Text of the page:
Has Game of Thrones Gone Too Far? (Hint: No)

To paraphrase Warming Glow, the honeymoon is over between Game of Thrones and TV critics.

After nearly a year and a half of what seemed like unanimous support and adoration for HBO’s adaptation of George R. R. Martin’s fantasy series, many are beginning to wonder if the show isn’t too gratuitous.

Last week’s episode, Garden of Bones, sparked this dicussion, but ironically the problem was not with the scene where Joffrey forces one prostitute, at crossbow-point, to perform some kind of American Psycho/Se7en-style sexual mutilation of another, but rather a torture scene in which a giant rat is put into a bucket, strapped to the victim’s chest and then the bucket is lit on fire — causing the rat to try to escape out of a hole of its own creation.

For anyone who’s read the books, this was definitely a massive improvement on the otherwise silly torture artist who finds himself on Arya’s revenge shit list. In the book, “The Tickler” is just that — he tickles people until they wet themselves and/or find themselves in gasping pain. Regardless of how awful that sounds to you, it’s a little hard to convey the menace and horror of a grown man tickling people into mental and physical anguish on screen. It was hard enough on the page.

This show has made a lot of good decisions with regard to amping up horror or gore or sexual abuse to avoid its being titillating or entertaining. One of the only things that critics found to complain about last season was the original honeymoon rape between Drogo and Dany, and yet the book called for Dany to “be into it” halfway through. The show made a good, albeit harder-to-watch, decision regarding the likelihood that a 13-year-old girl would find herself turned on halfway through a forced sexual encounter.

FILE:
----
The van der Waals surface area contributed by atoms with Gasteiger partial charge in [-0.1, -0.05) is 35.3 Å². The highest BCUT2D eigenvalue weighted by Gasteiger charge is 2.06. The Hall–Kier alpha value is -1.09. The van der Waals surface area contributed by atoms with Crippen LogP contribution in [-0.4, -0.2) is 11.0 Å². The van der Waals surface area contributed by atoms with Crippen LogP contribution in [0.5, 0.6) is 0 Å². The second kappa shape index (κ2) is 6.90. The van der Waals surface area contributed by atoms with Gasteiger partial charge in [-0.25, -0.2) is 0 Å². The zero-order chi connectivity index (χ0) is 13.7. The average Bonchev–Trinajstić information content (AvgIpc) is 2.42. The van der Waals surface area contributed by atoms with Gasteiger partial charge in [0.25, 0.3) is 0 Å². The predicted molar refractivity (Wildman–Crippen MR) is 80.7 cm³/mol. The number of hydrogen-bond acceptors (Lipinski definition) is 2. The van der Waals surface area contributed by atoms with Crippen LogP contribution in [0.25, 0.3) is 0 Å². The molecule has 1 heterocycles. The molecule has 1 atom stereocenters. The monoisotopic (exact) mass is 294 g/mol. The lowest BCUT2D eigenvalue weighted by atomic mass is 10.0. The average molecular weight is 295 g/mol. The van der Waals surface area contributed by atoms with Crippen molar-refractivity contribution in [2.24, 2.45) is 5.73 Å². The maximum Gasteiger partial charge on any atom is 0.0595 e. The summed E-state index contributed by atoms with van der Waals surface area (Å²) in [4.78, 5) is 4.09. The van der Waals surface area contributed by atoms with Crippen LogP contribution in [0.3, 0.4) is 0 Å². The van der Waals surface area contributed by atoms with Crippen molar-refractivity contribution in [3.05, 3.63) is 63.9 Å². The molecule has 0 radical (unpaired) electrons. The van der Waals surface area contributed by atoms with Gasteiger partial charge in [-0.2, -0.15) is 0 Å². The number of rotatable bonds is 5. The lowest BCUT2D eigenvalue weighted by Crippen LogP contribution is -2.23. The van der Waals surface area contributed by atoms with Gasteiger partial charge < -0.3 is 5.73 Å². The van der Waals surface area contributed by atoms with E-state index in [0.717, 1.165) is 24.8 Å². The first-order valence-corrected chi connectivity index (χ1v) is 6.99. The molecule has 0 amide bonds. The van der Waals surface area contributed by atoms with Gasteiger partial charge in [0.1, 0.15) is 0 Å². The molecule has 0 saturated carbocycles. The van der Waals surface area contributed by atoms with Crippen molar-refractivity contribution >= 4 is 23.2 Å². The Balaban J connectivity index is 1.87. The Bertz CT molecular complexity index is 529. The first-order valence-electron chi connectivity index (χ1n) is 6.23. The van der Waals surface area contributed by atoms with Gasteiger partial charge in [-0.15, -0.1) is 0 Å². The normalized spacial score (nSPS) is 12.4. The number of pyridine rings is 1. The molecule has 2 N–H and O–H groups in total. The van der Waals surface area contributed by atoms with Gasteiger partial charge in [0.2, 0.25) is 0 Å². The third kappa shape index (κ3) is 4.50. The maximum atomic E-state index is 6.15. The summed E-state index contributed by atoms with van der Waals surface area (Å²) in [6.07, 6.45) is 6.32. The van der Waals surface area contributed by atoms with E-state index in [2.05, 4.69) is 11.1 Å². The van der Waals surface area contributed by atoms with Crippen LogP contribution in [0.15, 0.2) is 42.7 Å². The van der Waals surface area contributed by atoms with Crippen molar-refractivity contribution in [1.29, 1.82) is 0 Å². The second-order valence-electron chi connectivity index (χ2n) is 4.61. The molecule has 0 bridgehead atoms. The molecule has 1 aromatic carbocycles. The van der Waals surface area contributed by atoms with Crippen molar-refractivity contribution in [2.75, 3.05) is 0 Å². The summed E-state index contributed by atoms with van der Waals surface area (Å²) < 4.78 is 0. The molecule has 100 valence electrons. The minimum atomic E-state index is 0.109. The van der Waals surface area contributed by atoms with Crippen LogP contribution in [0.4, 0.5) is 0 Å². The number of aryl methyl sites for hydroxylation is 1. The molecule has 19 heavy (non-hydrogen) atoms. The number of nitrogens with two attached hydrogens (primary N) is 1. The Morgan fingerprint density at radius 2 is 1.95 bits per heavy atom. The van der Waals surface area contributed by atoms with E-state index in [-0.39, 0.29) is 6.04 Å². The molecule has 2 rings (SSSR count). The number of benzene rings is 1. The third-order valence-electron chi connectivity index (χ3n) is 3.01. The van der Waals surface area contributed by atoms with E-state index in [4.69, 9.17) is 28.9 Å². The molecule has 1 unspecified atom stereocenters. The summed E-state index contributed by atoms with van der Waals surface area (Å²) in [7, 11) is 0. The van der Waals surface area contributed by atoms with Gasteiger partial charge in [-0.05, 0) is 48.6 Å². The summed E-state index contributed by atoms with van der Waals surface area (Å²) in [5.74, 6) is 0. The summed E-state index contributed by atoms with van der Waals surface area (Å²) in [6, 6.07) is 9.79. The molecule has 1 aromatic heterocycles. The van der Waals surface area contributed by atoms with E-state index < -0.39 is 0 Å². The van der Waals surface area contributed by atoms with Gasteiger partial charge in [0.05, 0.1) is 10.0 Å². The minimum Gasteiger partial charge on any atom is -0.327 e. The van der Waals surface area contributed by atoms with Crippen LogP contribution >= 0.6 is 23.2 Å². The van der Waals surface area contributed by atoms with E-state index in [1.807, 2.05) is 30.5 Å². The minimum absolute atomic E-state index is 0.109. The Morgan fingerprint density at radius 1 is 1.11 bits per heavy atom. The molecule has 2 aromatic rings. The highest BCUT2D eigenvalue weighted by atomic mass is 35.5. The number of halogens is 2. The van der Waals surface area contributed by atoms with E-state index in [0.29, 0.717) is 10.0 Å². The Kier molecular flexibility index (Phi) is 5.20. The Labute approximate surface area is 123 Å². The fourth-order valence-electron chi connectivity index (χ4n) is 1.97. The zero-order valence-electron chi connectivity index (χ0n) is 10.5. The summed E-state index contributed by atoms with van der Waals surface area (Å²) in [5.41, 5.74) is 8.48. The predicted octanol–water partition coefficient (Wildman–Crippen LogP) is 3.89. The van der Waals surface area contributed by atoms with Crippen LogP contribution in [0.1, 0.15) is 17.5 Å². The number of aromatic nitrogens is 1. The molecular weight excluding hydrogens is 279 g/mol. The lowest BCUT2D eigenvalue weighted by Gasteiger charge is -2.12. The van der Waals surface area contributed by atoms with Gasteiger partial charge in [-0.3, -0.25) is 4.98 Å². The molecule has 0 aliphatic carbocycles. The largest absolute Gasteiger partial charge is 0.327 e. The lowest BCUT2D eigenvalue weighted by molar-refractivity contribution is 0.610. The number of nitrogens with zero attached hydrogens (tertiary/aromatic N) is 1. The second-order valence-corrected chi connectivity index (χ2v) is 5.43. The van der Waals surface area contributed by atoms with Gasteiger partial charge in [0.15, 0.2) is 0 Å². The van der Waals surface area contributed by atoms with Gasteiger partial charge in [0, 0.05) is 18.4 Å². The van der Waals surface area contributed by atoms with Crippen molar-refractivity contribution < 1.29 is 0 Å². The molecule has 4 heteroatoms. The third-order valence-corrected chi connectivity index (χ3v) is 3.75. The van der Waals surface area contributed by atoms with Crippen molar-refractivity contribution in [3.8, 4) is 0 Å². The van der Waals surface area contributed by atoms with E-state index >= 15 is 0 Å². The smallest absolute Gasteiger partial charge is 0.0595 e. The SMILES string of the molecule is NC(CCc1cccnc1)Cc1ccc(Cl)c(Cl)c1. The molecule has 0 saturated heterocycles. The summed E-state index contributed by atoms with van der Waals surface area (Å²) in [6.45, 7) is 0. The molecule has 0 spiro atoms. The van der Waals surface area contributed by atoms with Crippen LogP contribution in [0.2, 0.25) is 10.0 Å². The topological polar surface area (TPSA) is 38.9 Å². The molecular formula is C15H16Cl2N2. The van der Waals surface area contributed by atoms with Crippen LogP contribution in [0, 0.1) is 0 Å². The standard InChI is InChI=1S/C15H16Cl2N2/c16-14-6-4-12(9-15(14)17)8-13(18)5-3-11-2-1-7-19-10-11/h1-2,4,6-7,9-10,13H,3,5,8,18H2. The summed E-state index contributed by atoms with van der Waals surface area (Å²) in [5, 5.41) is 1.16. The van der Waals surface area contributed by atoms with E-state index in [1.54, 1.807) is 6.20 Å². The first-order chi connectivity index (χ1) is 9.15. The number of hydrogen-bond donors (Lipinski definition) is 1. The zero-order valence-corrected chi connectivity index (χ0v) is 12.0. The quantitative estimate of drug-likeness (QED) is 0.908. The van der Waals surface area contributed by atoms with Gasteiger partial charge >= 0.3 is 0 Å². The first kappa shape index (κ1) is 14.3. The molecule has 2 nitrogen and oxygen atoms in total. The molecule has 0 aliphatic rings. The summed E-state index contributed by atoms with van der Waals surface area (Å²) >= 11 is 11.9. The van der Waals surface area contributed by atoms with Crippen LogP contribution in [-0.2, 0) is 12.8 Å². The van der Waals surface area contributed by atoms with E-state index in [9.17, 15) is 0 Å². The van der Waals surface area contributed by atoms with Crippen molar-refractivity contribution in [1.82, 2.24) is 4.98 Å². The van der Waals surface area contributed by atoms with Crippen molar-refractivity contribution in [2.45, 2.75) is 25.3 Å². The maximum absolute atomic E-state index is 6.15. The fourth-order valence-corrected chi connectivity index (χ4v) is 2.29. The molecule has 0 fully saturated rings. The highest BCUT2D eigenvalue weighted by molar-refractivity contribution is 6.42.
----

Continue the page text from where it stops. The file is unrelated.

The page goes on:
But frankly I think that opposition against this scene is proof that a lot of critics are almost trying to find something to be upset about. Even if Season 2 is more gruesome than last year — and it’s not — the whole point is that we’re now out of the frying pan and into the fire. “Winter is coming” isn’t some idle threat that the Northmen like to throw out for the hell of it — winter is coming, war is already happening and everything is going to get much, much worse for everyone.

Instead, I think critics are griping about the gore or nudity in the show to avoid the more obvious problem: the season so far has been underwhelming. And it’s a lot easier to clutch your pearls over violence than to raise the ire of fanboys and girls alike to suggest that — blood and guts and breasts aside — it hasn’t been a very eventful handful of episodes.

This was always the trouble with bringing Martin’s admittedly uneven series to TV. A Game of Thrones was the quintessential first book in a series: we’re introduced to characters — some we immediately love, some we immediately hate. Lines are drawn, rules are explained and the world is roughly sketched out. A Clash of Kings, however, is arguably the most boring of the bunch, but also the most vital. In order for us to care about the Iron Throne and its many, many contenders, we do need almost an entire book (and now an entire season) to go through that list. Kings colors in the sketch, basically. Before things really get ugly, we have to stop and understand what this war is about, who’s involved and what’s at stake. And then, of course, all of the dominoes are perfectly lined up so that A Storm of Swords can come in and giddily knock them all down. There’s no satisfaction in knocking down a half-finished set-up.